Most people who are afraid of GMOs don’t have any real idea of what a GMO is or why some would resist labelling it but, as this post will explain, there’s no easy way to determine what a label would even say, nor what foods it should go on.
It seems reasonable that people should find out as much as possible before developing any strong opinions about the subject and that’s what Learn GMO is all about. Most people don’t realize that it’s entirely acceptable to regulatory bodies that organic food uses pesticides (primarily natural, but also synthetic where no natural sources exist), but all are designed to stop pests.
Many people also don’t realize that a lot of organic food like the Rio Red Grapefruit, organic kale and seedless watermelon are the result of things like mutagenesis, a process involving chemicals or radiation as a means of creating random genetic modifications. Strangely, genetically engineered crops go through many years of testing despite their changes being quite precise, yet there is no requirement to explain the ramifications of the “natural” random changes made through mutagenesis.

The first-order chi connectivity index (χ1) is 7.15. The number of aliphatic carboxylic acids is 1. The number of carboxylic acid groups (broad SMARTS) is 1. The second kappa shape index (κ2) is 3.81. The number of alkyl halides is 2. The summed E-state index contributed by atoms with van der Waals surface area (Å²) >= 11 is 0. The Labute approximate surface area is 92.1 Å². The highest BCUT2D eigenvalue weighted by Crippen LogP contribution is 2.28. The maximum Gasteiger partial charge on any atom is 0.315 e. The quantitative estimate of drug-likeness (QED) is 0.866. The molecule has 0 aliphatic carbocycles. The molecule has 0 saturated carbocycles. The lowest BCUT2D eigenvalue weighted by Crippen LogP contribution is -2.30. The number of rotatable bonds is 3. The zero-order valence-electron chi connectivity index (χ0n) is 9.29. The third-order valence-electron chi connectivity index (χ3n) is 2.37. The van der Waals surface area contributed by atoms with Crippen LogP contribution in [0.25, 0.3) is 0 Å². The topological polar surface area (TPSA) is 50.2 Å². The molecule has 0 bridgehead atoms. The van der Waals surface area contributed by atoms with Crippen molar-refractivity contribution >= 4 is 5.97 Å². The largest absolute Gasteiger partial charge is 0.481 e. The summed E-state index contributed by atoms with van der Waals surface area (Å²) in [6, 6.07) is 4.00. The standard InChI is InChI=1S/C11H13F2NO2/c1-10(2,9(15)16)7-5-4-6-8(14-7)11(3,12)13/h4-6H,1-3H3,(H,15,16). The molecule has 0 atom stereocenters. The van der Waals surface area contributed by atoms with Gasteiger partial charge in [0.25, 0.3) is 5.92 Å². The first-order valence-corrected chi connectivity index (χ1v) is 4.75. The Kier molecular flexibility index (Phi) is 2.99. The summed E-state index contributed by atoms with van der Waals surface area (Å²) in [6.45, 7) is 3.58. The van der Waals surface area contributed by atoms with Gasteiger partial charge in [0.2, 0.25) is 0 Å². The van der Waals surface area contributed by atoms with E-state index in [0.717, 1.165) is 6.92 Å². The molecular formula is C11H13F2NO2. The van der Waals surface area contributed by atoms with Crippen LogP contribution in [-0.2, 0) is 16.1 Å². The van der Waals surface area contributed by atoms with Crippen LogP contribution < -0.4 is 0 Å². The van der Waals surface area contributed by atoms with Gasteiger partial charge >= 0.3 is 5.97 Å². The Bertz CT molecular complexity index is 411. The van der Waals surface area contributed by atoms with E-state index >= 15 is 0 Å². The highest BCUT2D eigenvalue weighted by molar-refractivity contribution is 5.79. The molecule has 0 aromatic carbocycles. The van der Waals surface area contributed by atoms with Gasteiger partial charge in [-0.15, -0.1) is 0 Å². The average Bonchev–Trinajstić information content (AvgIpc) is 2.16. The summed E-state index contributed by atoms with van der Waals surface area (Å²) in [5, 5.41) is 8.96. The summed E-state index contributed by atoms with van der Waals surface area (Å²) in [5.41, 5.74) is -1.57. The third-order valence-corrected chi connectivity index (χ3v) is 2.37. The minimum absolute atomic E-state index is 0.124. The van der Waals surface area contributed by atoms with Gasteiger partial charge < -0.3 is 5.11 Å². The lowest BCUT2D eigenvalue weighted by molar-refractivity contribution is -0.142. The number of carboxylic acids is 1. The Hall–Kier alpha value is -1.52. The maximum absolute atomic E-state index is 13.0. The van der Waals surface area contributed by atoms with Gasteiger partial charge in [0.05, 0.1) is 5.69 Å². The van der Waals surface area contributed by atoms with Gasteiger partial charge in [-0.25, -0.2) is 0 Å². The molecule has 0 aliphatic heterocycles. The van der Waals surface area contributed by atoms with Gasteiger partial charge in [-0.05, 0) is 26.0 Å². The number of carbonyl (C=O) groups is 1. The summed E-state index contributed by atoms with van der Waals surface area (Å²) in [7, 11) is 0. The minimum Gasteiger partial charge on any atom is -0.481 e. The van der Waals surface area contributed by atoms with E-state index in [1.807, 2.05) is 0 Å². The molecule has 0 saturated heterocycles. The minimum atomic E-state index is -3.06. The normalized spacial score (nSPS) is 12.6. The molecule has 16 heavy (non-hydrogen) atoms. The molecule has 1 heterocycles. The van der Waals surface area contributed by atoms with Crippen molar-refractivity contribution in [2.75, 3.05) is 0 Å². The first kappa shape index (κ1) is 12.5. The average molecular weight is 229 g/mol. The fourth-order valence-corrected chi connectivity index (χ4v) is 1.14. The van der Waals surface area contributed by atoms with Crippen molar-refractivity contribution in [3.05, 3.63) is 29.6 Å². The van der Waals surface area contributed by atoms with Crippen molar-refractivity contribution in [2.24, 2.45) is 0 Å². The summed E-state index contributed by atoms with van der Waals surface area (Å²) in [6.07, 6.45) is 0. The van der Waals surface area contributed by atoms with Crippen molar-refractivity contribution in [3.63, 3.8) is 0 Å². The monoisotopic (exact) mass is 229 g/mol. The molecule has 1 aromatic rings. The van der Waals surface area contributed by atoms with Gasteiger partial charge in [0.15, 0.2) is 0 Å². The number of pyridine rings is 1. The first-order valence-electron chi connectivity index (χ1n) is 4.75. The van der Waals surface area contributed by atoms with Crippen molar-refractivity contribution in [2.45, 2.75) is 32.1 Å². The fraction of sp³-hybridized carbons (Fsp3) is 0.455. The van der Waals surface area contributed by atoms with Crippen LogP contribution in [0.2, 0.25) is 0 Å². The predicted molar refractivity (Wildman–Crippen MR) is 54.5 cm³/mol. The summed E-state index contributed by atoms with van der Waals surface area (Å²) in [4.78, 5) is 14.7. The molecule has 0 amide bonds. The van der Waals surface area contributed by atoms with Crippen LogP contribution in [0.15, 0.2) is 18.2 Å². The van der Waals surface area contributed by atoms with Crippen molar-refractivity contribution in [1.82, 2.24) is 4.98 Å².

We’re not against organic food, but we’re baffled by that logical inconsistency. If we want to test because we’re worried about what the gene changes might mean for us, then why don’t we want to test all of the things that were changed?
Our page hosts a lot of really smart farmers, scientists, researchers and students. This tends to mean that our page is more useful and informative than most. Below is a lengthy post about labelling genetically altered food. In reading just this one (albeit long) exchange, you could literally get an encapsulation of the entire subject and thereby come to your own conclusions. To that end, I bring you some very nice, worried people, and some very smart, informative ones. Enjoy the discussion. It really gets amusing in places.
If at the end of all that you still think we should label GMOs created one way and not another, we’d need you to explain why, but we would respect and defend your right to have another opinion even if it isn’t based in science.
With thanks to The Genetic Literacy Project for their graphic.